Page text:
VII. Request for Appointment of Counsel

Plaintiff requests, for the fourth time, appointment of counsel. (ECF Nos. 41, 42; see also ECF Nos. 12, 14, 28, 29, 36, 38.)

As this court has previously informed plaintiff, district courts lack authority to require counsel to represent indigent prisoners in section 1983 cases. Mallard v. United States Dist. Court , 490 U.S. 296, 298 (1989). Only in "exceptional circumstances" will a court request that an attorney volunteer his or her time to represent such a plaintiff. See 28 U.S.C. § 1915(e)(1). Terrell v. Brewer , 935 F.2d 1015, 1017 (9th Cir. 1991); Wood v. Housewright , 900 F.2d 1332, 1335-36 (9th Cir. 1990). When determining whether "exceptional circumstances" exist, the court must consider plaintiff's likelihood of success on the merits as well as the ability of the plaintiff to articulate his claims pro se in light of the complexity of the legal issues involved. Palmer v. Valdez , 560 F.3d 965, 970 (9th Cir. 2009. The burden of demonstrating exceptional circumstances is on the plaintiff. Id . Circumstances common to most prisoners, such as lack of legal education and limited law library access, do not establish exceptional circumstances that warranting appointment of counsel.

Pursuant to the instant request, plaintiff asserts that appointment of counsel will be necessary if his motion to amend is "not on track, " and "if only to help me prepare my case for trial." (ECF No. 41 at 1.) Plaintiff also asserts that he suffers from diagnosed PTSD, and that this case presents "a very stressful situation... [in which] I need help, I don't understand all this legal talk & words, it's very overwhelming at times." (ECF No. 42 at 1.)

The court finds, for the fourth time, that plaintiff is capable of articulating his claims without the appointment of counsel. Although legal matters are inherently complex, this factor is common to all prisoner litigation. The instant case does not present extraordinary legal or factual complexity. As this court stated in denying plaintiff's third request for appointment of counsel (ECF No. 38 at 2-3 (fn. omitted)):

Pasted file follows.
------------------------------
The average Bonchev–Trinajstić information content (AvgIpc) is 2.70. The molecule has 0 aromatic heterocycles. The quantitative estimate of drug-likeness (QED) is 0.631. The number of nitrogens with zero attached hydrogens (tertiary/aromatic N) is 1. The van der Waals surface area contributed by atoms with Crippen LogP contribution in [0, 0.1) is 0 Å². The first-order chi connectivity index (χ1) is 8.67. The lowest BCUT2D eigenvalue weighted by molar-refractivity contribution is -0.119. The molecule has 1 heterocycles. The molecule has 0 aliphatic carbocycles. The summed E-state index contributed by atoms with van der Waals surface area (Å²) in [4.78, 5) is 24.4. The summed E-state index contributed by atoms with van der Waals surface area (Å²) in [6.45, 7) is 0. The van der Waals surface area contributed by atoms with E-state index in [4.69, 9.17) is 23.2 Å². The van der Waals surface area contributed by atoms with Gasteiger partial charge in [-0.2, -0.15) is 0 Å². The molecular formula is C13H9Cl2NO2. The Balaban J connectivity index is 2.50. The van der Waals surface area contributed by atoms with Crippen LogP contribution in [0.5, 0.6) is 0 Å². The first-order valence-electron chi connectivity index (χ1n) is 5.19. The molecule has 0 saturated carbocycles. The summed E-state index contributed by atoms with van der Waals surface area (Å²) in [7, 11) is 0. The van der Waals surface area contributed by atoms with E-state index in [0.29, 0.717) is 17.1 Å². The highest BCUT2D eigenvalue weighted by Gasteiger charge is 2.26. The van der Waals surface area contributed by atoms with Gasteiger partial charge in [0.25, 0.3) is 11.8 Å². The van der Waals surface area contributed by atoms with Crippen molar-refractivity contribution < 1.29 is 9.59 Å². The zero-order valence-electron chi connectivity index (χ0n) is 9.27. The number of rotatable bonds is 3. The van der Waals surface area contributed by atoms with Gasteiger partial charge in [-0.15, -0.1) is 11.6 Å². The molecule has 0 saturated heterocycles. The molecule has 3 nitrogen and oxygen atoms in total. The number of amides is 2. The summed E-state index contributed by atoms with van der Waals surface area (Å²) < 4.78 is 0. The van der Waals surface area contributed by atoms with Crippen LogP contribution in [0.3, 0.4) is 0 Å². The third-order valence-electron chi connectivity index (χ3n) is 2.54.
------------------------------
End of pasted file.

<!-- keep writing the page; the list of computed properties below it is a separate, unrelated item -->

These alleged facts are straightforward, as are the elements of an excessive force claim, the only claim on which this case proceeds. There is only one defendant, who is represented by an attorney with the Vallejo City Attorney's Office, who is required to provide all relevant discovery requested by plaintiff. Plaintiff has been provided with a copy of the Federal Rules of Civil Procedure, which provides adequate guidance to plaintiff in the preparation of his discovery requests, and in responding to defendant's discovery requests.

Moreover, plaintiff's asserted PTSD, without supporting documentation, also fails to demonstrate an extraordinary circumstance.

The court again finds that plaintiff has failed to meet his burden of demonstrating exceptional circumstances warranting the appointment of counsel at this time. Should this case proceed to trial, plaintiff may submit another request for that limited purpose. Therefore, plaintiff's motion will be denied without prejudice.

VIII. Conclusion

For the foregoing reasons, IT IS HEREBY ORDERED that:

1. Plaintiff's motion for leave to file his proposed Third Amended Complaint (ECF No. 49), is denied.

2. Plaintiff's motion for leave to file his proposed First Amended Complaint (ECF No. 41), is denied.

3. Defendant's motion to strike plaintiff's FAC (ECF No. 48), is denied as moot.

4. This action shall proceed on the original complaint filed March 8, 2013 (ECF No. 1).

5. Plaintiff's motion to modify the scheduling order (ECF No. 50), is denied.

6. The court extends the deadline for filing dispositive motions to October 3, 2014.

7. Plaintiff's motion to compel discovery (ECF No. 40), is denied.

8. Plaintiff's motion for a court order authorizing access to the telephones at Marin County Jail (ECF No. 39), is denied as moot.

9. Plaintiff's fourth request for appointment of counsel (ECF Nos. 41, 42), is denied without prejudice.

SO ORDERED.